transmission  to PDB printing facilities at Dhahran.  Although
leaflet   themes   were   being  continually  generated  since
September,  the  first  officially  acknowledged  instance  of
dissemination  did  not  occur until the 12th of January, when
Kuwait  City  was targeted with two distinct leaflet variants.
(6:45)
    Development  of the 29.1 million propaganda leaflets which
were  eventually  printed  for  dissemination  in  the  Kuwait
Theater   of   Operations   took  place   within  a  jointly-
coordinated,  combined propaganda cell in Riyadh.  (12.7)  The
combined  cell established functional control over the genera-
tion  of  all  leaflet,  radio,  script,  deceptive, and other
PSYOP  materials.    Available  within  the combined cell were
experienced  Saudi   and  Kuwaiti military PSYOP personnel, who
worked  both in the development of new propaganda concepts and
in  modifying  many  of  the  concepts  which had already been
developed.    Leaflet  development  was designed to foster and
expound  upon  key  action  points  or  "verbs"  determined in
target analysis  as enemy vulnerabilities.  (6:42)  These key
"verbs"  were  considered essential to successful execution of
the  PSYOP  campaign  as it related to the operational scheme.
For  example,  during  the pre-ground war campaign, key action
leaflet   verbs  were  developed  for  exploitation  such  as:
Saddam--Death--Hunger--Bombing--Family--Cease   Resistance--Be
Safe,  etc.    Key verbiage, multi- national expertise, PSYOP
themes  integrated with operational planning, and high quality
printing  control  resulted in a viable PSYOP medium which was
extensively used throughout the Kuwait Theater of Operations.
    While  efforts  for  popular support of Saddam's overthrow
were  being made  by  President  Bush and other Coalition and
world  leaders, PSYOP leaflet and radio broadcasting campaigns
disseminated  parallel  messages  upon  the Iraqi military and
civilian  populations.    The  principal  method  for  leaflet
dissemination  was  through  aerial delivery.  Prior to combat
operations,  leaflets  were  disseminated  by  C-130 aircraft;
they  were  dropped  from  high  altitudes  along the southern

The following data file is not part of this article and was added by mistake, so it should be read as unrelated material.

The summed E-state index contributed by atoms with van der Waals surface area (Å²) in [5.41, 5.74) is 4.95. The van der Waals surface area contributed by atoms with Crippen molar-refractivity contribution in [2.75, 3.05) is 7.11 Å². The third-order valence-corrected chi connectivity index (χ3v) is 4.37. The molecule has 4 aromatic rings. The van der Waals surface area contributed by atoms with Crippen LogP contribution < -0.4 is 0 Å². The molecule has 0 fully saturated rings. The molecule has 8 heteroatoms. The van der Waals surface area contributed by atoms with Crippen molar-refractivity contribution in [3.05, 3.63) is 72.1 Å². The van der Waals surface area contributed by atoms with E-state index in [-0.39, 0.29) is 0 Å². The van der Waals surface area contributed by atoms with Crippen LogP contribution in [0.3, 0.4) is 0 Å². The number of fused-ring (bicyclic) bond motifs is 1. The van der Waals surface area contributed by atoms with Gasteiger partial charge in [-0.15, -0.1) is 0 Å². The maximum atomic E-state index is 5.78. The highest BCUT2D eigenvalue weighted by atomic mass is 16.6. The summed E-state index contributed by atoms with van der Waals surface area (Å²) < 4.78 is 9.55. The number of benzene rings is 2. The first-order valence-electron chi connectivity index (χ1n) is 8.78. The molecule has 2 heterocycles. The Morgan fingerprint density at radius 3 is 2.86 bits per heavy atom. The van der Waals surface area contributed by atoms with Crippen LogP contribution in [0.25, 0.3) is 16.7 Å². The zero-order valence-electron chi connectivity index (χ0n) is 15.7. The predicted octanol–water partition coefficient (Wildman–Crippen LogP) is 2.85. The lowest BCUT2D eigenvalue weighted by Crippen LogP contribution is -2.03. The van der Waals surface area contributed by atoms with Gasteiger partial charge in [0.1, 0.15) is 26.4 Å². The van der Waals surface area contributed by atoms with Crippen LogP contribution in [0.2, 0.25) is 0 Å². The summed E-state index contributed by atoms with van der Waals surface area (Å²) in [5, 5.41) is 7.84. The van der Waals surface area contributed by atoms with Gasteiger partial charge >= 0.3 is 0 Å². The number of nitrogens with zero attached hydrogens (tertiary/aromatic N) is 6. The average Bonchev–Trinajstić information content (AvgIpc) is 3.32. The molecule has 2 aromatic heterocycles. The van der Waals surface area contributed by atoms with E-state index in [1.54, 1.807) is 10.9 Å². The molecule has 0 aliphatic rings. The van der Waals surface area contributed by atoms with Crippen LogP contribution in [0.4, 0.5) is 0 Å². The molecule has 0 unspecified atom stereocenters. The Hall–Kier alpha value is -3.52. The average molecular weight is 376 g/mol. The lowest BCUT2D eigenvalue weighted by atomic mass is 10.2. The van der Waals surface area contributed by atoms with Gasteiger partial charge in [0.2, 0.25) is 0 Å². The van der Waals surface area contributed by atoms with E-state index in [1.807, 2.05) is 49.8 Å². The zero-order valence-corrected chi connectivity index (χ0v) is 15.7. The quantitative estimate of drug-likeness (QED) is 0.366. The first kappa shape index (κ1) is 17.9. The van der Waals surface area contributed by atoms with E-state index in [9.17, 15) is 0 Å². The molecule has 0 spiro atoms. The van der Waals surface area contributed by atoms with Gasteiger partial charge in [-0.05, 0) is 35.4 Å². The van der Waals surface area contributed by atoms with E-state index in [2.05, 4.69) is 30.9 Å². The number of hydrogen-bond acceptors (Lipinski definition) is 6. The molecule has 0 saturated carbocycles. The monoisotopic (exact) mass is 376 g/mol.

Kuwaiti  border  and  followed  wind  patterns  to  cover  the
majority  of  front-line  Iraqi  units  in  Kuwait.  Specially
configured  M-129E1   leaflet   bombs   were  later  utilized
effectively  by  B-52, F-16 and F/A-18 aircraft throughout the
theater.
    Leaflet  delivery  supported  both  combat  and  deception
operations  across  the  entire  theater and had a significant
impact  in  contributing  to  degradation  of enemy morale and
will  to  fight.   The coordination of leaflet operations with
bombing   of   enemy  front-line  positions  was  particularly
effective.    Leaflet  deliveries warning of impending bombing
missions  on  specific  units and sites were actually followed
by  the   promised bombings, making the PSYOP campaign credible
among    Iraqi  soldiers,   and  producing  large  numbers  of
desertions   and  defections.     (11:9)  Leaflets  warning of
impending   amphibious  invasion  by U.S.  forces  were  given
credence  and  likewise   supported that deception and, even by
conservative  estimates,  helped  to divert at least two enemy
divisions  to  the  coast.   (1:18)  Leaflets overprinted with
VII   and  XVIII  Airborne Corps' unit insignia were intention-
ally   disseminated  along  avenues  of  approach  into  Iraqi
positions  where CENTCOM wanted the Iraqis to believe the main
U.S.  effort  would  be  concentrated.   Iraqi troop movements
were  subsequently monitored, confirming the credibility which
the leaflets had in eliciting such a response.
    Radio  and  loudspeaker  operations similarly complemented
combat  and deception operations.  Throughout the Persian Gulf
War,  many  hundreds  of  hours  of intrusive radio broadcasts
were  made  through  both  open  and  clandestine radio trans-
missions.    "Voice  of  the Gulf" and the "Radio Free Kuwait"
campaigns  are examples of such 4th PSYOP initiatives.  "Radio
Free  Kuwait,"  for  example,  communicated exclusively to the
Kuwaiti   resistance   movement   with  instructions  to  that
organization's   operations  in  support  of  the  Coalition's
invasion timetable.
    Other  PSYOP  radio  intrusions  into  Iraqi airspace were
physically  accomplished  by two methods.  The first method to
be  initiated  entailed ground based Special Forces teams dis-
persed  along  the  Saudi/Kuwaiti  border in early October and
November.      Utilizing  vehicular  mounted  low  power  (AM)
transmitters,  these  early broadcasts targeted Iraqi military
personnel  within  occupied  Kuwait.    The  second  4th PSYOP
broadcast  initiative  consisted  of  Voice  of the Gulf (VOG)
transmissions,  which  typically broadcast 18 hours per day on